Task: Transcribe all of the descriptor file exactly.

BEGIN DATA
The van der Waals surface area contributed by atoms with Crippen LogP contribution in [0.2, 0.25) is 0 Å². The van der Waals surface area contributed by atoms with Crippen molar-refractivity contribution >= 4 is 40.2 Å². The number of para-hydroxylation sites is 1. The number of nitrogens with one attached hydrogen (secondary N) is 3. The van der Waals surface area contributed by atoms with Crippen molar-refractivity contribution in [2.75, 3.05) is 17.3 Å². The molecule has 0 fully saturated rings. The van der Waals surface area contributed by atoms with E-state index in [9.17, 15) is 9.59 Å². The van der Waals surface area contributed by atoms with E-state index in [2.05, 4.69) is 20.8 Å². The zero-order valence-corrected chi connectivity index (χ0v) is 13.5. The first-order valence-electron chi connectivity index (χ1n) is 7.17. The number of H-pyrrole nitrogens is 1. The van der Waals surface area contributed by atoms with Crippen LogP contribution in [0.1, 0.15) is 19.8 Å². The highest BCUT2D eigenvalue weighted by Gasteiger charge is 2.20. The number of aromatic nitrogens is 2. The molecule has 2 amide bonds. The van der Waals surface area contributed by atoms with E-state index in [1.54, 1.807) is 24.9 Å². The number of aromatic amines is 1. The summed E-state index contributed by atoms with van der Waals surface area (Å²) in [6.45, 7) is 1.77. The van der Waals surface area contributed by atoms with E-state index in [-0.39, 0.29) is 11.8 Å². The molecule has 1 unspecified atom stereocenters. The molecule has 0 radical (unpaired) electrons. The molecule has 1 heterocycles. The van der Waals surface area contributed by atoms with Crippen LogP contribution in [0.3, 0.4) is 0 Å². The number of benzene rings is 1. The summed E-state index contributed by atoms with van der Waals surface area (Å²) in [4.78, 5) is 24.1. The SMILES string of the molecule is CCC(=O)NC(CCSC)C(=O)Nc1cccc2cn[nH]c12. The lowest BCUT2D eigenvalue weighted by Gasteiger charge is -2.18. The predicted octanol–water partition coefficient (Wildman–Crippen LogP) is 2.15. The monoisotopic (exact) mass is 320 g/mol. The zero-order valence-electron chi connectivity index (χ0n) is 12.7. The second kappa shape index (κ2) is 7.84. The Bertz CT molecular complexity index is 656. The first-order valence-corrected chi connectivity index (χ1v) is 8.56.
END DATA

The van der Waals surface area contributed by atoms with Crippen LogP contribution in [0.2, 0.25) is 0 Å². The van der Waals surface area contributed by atoms with Crippen molar-refractivity contribution >= 4 is 40.2 Å². The number of para-hydroxylation sites is 1. The number of nitrogens with one attached hydrogen (secondary N) is 3. The van der Waals surface area contributed by atoms with Crippen molar-refractivity contribution in [2.75, 3.05) is 17.3 Å². The molecule has 0 fully saturated rings. The van der Waals surface area contributed by atoms with E-state index in [9.17, 15) is 9.59 Å². The van der Waals surface area contributed by atoms with E-state index in [2.05, 4.69) is 20.8 Å². The zero-order valence-corrected chi connectivity index (χ0v) is 13.5. The first-order valence-electron chi connectivity index (χ1n) is 7.17. The number of H-pyrrole nitrogens is 1. The van der Waals surface area contributed by atoms with Crippen LogP contribution in [0.1, 0.15) is 19.8 Å². The highest BCUT2D eigenvalue weighted by Gasteiger charge is 2.20. The number of aromatic nitrogens is 2. The molecule has 2 amide bonds. The van der Waals surface area contributed by atoms with E-state index in [1.54, 1.807) is 24.9 Å². The number of aromatic amines is 1. The summed E-state index contributed by atoms with van der Waals surface area (Å²) in [6.45, 7) is 1.77. The van der Waals surface area contributed by atoms with E-state index in [-0.39, 0.29) is 11.8 Å². The molecule has 1 unspecified atom stereocenters. The molecule has 0 radical (unpaired) electrons. The molecule has 1 heterocycles. The van der Waals surface area contributed by atoms with Crippen LogP contribution in [0.3, 0.4) is 0 Å². The number of benzene rings is 1. The summed E-state index contributed by atoms with van der Waals surface area (Å²) in [4.78, 5) is 24.1. The SMILES string of the molecule is CCC(=O)NC(CCSC)C(=O)Nc1cccc2cn[nH]c12. The lowest BCUT2D eigenvalue weighted by Gasteiger charge is -2.18. The predicted octanol–water partition coefficient (Wildman–Crippen LogP) is 2.15. The monoisotopic (exact) mass is 320 g/mol. The zero-order valence-electron chi connectivity index (χ0n) is 12.7. The second kappa shape index (κ2) is 7.84. The Bertz CT molecular complexity index is 656. The first-order valence-corrected chi connectivity index (χ1v) is 8.56.